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Teng Joo Textiles

102 Arab Street, Singapore 199798

A Carnival of Colours and Textures
**Name of business**: Teng Joo Textiles

**Name of business in other language**: 鼎裕貿易私人有限公司

**Business Location**: 102 Arab Street, Singapore 199798

**Business type**: Textile

**Established**: 1966

Founded in 1966, Teng Joo Textiles sells textiles that are sourced from Thailand, China, Japan, South Korea, Malaysia, and Indonesia. The second-generation owner, Ms Alice Teo, has worked very hard to keep the family business going during challenging circumstances such as the 1997 Asian Financial Crisis and COVID-19 pandemic.

Stepping into Teng Joo is like entering a carnival of colours and textures. Amidst the array lies many unexpected finds that may pleasantly surprise customers. One can find fabric covered in cheetah prints, or fabric that is softer than silk. On a regular day, customers would occasionally stream in and out of the store. Alice, the second-generation owner, tends to these customers with a warm smile, patiently guiding them around the store to look for the fabric they need.

The business was started by Alice’s father in 1966, who had set up another textile shop with his brother earlier in the decade. The business moved to its current location in the early 1990s, initially renting the space before eventually buying it over. The moulded plaster and red paint with the Chinese characters, “Ding Yu” (鼎裕) or Teng Joo, can be seen on the building’s façade. The Chinese characters of the business was coined by Alice’s father—Ding (鼎) meaning a cauldron which implies solidity, and Yu (裕) being wealth. In the 1960s, names reflected the wishes of business owners, Alice says, and prosperity was a common aspiration.

When Alice’s father was starting up Teng Joo Textiles, business picked up quickly. The shop gained an audience beyond local shores—many of the customers were Indonesians and Malaysians. Teng Joo Textile was especially popular with Indonesians, who would buy the fabrics in bulk. However, competition was also rife then, with the entire street of textile traders offering similar products and targeting the same pool of customers. Despite the challenge, Alice’s father worked hard to sustain Teng Joo Textiles over the years.

In 1996, Alice’s father asked her to help run the business. “Actually, I was in between jobs, then I came in to help, and cannot leave after that,” she laughs. She has been managing the business ever since. These days, Alice buys her supplies from Thailand, China, Japan, South Korea and interestingly, Indonesia and Malaysia. She shares, “The ball has turned, now we buy from them.” After 26 years in the business, she counts product knowledge and interaction skills with customers among the essential requisites to do well. One of the tricks of the trade she picked up was bargaining. “I had to go through a learning process,” she says, explaining how she did not know how to handle customers who bargained for lower prices. It was only after years of experience that she started to understand her customers’ perspective, allowing her to respond in kind. “Suddenly there’s this lightbulb moment. Then you [realise], when the customers step out of the house to come to a place to buy things and all that, they don’t set out to make your life miserable. Bargaining is just part of the process.” Alice is now well-equipped to run Teng Joo Textiles smoothly and tends to customers with ease.

Under Alice’s management, Teng Joo Textiles has managed to tide through some difficult years. For the business to survive, adapting to new challenges and pivoting to new business models were necessary. One pivot was to change the business model when the Asian Financial Crisis in 1997 caused a decline in the number of walk-in customers. Alice innovated by shifting Teng Joo Textiles to focus on a Business-To-Business (B2B) model. This meant building a new customer base that included hotels and restaurants, wedding planners, and corporate clients by selling fabrics for events and costumes. Alice went one step further. As clients generally needed the fabrics solely for the purpose of specific events, Alice understood that the fabrics had a short-term usage. To cater to these clients, she started to supply products at low costs. These prices extended to fabrics for clothing for walk-in customers.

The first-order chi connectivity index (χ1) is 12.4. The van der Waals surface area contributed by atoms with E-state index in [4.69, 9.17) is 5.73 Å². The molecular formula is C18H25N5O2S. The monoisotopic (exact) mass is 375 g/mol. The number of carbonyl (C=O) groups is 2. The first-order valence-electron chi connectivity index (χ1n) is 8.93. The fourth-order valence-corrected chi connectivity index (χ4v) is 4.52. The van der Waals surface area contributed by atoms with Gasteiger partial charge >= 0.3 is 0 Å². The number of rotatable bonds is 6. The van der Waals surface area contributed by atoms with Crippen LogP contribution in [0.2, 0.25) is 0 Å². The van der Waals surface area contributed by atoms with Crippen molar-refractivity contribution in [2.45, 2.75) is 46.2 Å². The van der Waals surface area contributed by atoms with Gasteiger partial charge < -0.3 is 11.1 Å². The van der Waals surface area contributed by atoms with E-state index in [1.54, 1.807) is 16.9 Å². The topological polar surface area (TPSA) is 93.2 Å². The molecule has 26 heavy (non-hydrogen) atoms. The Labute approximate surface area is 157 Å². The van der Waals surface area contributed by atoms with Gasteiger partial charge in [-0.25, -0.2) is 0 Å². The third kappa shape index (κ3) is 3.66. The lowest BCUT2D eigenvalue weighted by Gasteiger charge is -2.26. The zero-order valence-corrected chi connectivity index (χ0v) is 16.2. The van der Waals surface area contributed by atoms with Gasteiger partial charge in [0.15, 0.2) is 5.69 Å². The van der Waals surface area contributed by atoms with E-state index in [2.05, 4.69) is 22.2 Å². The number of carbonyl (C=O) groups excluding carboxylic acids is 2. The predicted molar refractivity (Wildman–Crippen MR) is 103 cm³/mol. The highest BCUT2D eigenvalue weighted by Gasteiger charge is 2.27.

Through word-of-mouth, Teng Joo built its reputation over the years. Starting out as a brick-and-mortar store, it has evolved with the times. The business now sells its products on the e-commerce platform Lazada to reach a wider customer base. When the COVID-19 pandemic occurred, Teng Joo Textiles faced another decline in customers. But Alice’s tenacious spirit shone through this setback. She adapted Teng Joo Textiles’ services to cater to COVID-19-related requests. Teng Joo Textiles started receiving bulk orders for fabric to be used as drapes for hundreds of isolation cubicles in worker dormitories. It was a huge endeavour to fulfill every request, given the limited manpower and tight deadlines, but Alice decided to take it on. She and her staff worked around the clock in “a big mad rush” and managed to complete the orders in time. Though it was very tough, Alice did everything she could to ensure the sustainability of Teng Joo Textiles.

Alice regards Teng Joo Textiles as her baby. It not only embodies her father and the family’s heritage, but also her own blood, sweat and tears. “I would view it as something that is so much a part of me,” she says. After going through a journey of challenges, Alice wants to hold on to the family business and keep it going. What she has learnt from her experiences is that a business or any kind of endeavour, will mean something special once one puts his or her heart into it. It is not just about dollars and cents, and even customers can become friends.

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